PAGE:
Automotive HS loses — but wins

Automotive HS loses — but wins
Photo by Stefano Giovannini

The Pistons lost the game, but won the war.

After nearly seven years of playing home games on a rival school’s field, Automotive HS’s football team finally got a real home game, taking the McCarren Park field against undefeated Bayside HS on Saturday.

Though the Pistons dropped to 1–2 in a narrow 21–20 loss, another victory moved closer to the team’s grasp: playing football games on Friday nights next year at the city park across the street from the school.

The Pistons have been playing their home games at the Grand Street Campus more than a mile away — officially the home field for the Grand Street Campus HS Wolves — because the city and the schools athletic league wouldn’t let them play in McCarren Park due to security concerns.

After we published a story about the school’s plight, the Public School Athletic League and the Parks Department reversed the decision and approved two genuine home games for Automotive HS on Sept. 25 and Nov. 7.

Coach Haz Khawaja had “one of the most hectic days I ever had,” as he coordinated with teachers, volunteers and police officers to line the field and erect barriers to make the field game-ready.

“It went about as smoothly as it could have gone,” said Khawaja. “Someone even walked by and donated eight cases of paint for our next game.”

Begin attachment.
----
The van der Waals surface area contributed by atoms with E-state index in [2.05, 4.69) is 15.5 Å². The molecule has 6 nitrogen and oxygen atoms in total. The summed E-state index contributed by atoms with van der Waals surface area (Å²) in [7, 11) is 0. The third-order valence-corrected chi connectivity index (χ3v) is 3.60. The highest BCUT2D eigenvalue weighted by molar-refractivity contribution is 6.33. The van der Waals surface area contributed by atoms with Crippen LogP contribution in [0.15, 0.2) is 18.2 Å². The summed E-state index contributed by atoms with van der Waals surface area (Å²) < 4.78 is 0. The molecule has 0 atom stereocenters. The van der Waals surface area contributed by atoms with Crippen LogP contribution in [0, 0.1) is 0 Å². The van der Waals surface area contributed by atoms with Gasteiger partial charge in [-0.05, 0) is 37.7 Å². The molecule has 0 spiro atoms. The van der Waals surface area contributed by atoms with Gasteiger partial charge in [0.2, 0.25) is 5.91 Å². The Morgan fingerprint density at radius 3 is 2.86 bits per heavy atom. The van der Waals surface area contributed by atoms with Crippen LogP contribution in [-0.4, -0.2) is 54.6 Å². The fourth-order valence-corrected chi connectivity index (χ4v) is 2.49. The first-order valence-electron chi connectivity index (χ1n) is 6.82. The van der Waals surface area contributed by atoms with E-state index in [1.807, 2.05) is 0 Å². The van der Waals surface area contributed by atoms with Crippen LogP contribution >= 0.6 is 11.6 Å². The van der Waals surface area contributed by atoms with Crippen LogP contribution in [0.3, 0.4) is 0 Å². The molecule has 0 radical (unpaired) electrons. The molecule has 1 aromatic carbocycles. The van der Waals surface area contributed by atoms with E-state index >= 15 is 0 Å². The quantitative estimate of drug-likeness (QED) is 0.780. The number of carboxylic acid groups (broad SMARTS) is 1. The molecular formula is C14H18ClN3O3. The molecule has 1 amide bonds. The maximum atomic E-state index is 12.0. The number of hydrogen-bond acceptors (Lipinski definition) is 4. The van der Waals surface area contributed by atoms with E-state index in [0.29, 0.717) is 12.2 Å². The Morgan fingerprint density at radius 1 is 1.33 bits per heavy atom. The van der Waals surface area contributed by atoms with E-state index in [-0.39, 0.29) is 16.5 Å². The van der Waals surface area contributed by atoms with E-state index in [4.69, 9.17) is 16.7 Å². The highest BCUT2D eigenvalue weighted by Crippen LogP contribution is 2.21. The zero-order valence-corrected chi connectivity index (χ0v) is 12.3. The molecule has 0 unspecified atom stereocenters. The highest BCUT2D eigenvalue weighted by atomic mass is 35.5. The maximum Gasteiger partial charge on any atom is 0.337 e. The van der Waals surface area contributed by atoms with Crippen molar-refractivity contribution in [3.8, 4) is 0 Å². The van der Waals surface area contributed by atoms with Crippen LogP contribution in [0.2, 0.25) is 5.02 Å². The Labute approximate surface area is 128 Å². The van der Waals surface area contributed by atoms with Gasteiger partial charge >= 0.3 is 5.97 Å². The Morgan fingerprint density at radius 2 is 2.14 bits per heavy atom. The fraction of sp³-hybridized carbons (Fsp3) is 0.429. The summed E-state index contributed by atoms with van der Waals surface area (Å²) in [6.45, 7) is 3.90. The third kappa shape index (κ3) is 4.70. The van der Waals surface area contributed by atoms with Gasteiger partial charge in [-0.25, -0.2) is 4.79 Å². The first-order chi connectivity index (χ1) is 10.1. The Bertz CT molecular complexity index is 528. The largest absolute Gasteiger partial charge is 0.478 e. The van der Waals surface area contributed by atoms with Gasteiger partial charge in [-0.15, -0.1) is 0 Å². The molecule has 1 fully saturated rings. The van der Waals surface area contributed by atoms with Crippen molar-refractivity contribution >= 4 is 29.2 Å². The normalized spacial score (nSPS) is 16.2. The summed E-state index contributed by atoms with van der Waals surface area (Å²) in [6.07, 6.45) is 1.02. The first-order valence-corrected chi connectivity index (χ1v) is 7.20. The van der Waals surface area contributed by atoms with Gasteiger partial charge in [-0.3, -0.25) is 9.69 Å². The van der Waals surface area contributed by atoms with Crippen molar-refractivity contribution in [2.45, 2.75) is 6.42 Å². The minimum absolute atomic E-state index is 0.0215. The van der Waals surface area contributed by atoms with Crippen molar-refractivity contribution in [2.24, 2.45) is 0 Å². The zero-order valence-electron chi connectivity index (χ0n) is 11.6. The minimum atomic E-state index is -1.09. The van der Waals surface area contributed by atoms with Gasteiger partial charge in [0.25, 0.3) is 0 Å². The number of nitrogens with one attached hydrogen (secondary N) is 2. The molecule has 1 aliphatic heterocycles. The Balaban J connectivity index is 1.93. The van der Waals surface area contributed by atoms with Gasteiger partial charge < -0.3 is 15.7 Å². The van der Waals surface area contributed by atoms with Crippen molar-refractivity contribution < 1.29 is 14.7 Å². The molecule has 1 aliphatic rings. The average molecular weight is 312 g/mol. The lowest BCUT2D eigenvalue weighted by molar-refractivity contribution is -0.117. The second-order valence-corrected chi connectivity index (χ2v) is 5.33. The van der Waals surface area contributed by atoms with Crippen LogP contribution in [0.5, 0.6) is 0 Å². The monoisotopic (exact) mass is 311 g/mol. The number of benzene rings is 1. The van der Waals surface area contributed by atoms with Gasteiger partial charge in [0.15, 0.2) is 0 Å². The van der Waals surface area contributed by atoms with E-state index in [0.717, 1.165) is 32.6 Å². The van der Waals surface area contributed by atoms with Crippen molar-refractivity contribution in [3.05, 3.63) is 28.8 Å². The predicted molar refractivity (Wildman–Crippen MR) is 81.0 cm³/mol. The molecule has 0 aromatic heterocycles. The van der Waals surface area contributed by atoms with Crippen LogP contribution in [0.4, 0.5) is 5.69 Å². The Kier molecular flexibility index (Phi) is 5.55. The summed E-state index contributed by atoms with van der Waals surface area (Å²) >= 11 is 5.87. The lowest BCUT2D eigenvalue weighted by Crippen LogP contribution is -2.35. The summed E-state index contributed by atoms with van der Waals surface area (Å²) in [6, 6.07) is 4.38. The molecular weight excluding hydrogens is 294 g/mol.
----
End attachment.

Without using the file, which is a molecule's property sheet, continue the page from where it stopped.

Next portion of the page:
About 100 fans — students, teachers and neighborhood residents — gathered around the track field to watch the exciting game and cheer for the home team.

English teacher Mike Sill, who had previously trekked with the team to the Grand Street, said it was one of the best crowds for an Automotive game he had seen.

“People at the park just stopped and watched the game,” said Sill. “Grand Street is intimidating. Here, everyone walks around the track and it’s much more apart of the surroundings.”

The team’s players generously compared the crowd to an “NFL atmosphere” and that they “felt alive” playing so close to their own high school.

“I’m happy that we have a home,” said senior Lance Penceal, who caught the Piston’s first touchdown. “Nobody else shares our home. It’s just ours.”

The team may have been jittery playing in its new home, as the Pistons’ defense gave up an early touchdown in the first quarter before quarterback Giovanni Flores connected with Penceal for 50 yards.

But Bayside scored two more touchdowns, walking off the field at halftime with a 21-7 lead.

The Pistons settled down and turned up the ignition with Owusu Davis scoring with a 20-yard rush, and Kareem Flats catching a touchdown pass late in the third quarter.

Khawaja chose to go for a two-point conversion, but Bayside turned back the attempt.

It proved to be a turning point in the game, as Flores was intercepted twice in the fourth quarter.

But after the game, Khawja wouldn’t second-guess his decision.

“When you get a chance to win a game, I take that chance,” said Khawaja. “We want to dictate the action, not have someone dictate it for us.”

Controlling the action a strategy that has served them well on and off the field. Now, finally, it has earned the Pistons a home field of its own.